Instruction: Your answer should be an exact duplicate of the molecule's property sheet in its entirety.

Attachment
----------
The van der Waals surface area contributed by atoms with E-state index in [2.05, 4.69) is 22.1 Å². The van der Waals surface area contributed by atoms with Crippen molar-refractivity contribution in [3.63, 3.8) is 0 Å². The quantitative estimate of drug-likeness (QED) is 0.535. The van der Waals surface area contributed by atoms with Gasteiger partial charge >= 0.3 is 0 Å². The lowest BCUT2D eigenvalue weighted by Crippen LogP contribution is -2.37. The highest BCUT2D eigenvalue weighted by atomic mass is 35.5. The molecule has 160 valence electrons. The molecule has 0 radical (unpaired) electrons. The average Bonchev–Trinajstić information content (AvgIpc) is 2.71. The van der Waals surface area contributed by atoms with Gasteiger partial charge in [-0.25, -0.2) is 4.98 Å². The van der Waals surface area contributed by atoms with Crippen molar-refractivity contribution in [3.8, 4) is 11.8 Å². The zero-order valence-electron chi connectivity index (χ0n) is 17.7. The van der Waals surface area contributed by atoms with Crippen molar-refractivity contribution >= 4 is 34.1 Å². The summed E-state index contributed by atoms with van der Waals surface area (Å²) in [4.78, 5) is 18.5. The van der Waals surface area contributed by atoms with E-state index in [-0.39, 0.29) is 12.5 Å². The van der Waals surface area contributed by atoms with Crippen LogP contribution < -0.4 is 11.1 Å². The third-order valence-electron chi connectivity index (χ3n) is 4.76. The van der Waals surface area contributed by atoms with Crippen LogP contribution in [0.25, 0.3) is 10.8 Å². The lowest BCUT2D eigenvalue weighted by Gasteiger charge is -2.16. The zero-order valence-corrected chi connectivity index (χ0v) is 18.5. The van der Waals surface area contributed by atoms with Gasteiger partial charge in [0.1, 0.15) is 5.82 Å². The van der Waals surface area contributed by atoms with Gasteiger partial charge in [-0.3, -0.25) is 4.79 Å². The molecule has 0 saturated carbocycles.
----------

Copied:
The van der Waals surface area contributed by atoms with E-state index in [2.05, 4.69) is 22.1 Å². The van der Waals surface area contributed by atoms with Crippen molar-refractivity contribution in [3.63, 3.8) is 0 Å². The quantitative estimate of drug-likeness (QED) is 0.535. The van der Waals surface area contributed by atoms with Gasteiger partial charge >= 0.3 is 0 Å². The lowest BCUT2D eigenvalue weighted by Crippen LogP contribution is -2.37. The highest BCUT2D eigenvalue weighted by atomic mass is 35.5. The molecule has 160 valence electrons. The molecule has 0 radical (unpaired) electrons. The average Bonchev–Trinajstić information content (AvgIpc) is 2.71. The van der Waals surface area contributed by atoms with Gasteiger partial charge in [-0.25, -0.2) is 4.98 Å². The van der Waals surface area contributed by atoms with Crippen molar-refractivity contribution in [3.8, 4) is 11.8 Å². The zero-order valence-electron chi connectivity index (χ0n) is 17.7. The van der Waals surface area contributed by atoms with Crippen molar-refractivity contribution >= 4 is 34.1 Å². The summed E-state index contributed by atoms with van der Waals surface area (Å²) in [4.78, 5) is 18.5. The van der Waals surface area contributed by atoms with E-state index in [-0.39, 0.29) is 12.5 Å². The van der Waals surface area contributed by atoms with Crippen LogP contribution < -0.4 is 11.1 Å². The third-order valence-electron chi connectivity index (χ3n) is 4.76. The van der Waals surface area contributed by atoms with Crippen LogP contribution in [0.25, 0.3) is 10.8 Å². The lowest BCUT2D eigenvalue weighted by Gasteiger charge is -2.16. The zero-order valence-corrected chi connectivity index (χ0v) is 18.5. The van der Waals surface area contributed by atoms with Gasteiger partial charge in [0.1, 0.15) is 5.82 Å². The van der Waals surface area contributed by atoms with Gasteiger partial charge in [-0.3, -0.25) is 4.79 Å². The molecule has 0 saturated carbocycles.